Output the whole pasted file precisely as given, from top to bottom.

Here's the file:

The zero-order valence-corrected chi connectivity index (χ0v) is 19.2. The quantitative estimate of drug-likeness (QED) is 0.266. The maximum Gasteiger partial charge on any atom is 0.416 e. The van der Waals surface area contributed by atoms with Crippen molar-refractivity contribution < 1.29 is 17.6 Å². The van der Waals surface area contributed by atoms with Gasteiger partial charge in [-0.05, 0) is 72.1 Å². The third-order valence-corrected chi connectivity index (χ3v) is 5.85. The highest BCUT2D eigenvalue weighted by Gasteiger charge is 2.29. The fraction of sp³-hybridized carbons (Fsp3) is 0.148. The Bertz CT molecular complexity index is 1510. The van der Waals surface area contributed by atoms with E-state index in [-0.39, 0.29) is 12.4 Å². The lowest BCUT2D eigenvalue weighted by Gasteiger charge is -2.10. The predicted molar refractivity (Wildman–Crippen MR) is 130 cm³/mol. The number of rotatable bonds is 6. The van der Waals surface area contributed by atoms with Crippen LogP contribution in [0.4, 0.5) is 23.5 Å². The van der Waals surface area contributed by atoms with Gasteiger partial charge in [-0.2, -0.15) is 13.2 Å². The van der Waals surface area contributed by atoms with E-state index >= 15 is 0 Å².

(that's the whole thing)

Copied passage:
The zero-order valence-corrected chi connectivity index (χ0v) is 19.2. The quantitative estimate of drug-likeness (QED) is 0.266. The maximum Gasteiger partial charge on any atom is 0.416 e. The van der Waals surface area contributed by atoms with Crippen molar-refractivity contribution < 1.29 is 17.6 Å². The van der Waals surface area contributed by atoms with Gasteiger partial charge in [-0.05, 0) is 72.1 Å². The third-order valence-corrected chi connectivity index (χ3v) is 5.85. The highest BCUT2D eigenvalue weighted by Gasteiger charge is 2.29. The fraction of sp³-hybridized carbons (Fsp3) is 0.148. The Bertz CT molecular complexity index is 1510. The van der Waals surface area contributed by atoms with E-state index in [-0.39, 0.29) is 12.4 Å². The lowest BCUT2D eigenvalue weighted by Gasteiger charge is -2.10. The predicted molar refractivity (Wildman–Crippen MR) is 130 cm³/mol. The number of rotatable bonds is 6. The van der Waals surface area contributed by atoms with Crippen LogP contribution in [0.4, 0.5) is 23.5 Å². The van der Waals surface area contributed by atoms with Gasteiger partial charge in [-0.2, -0.15) is 13.2 Å². The van der Waals surface area contributed by atoms with E-state index >= 15 is 0 Å².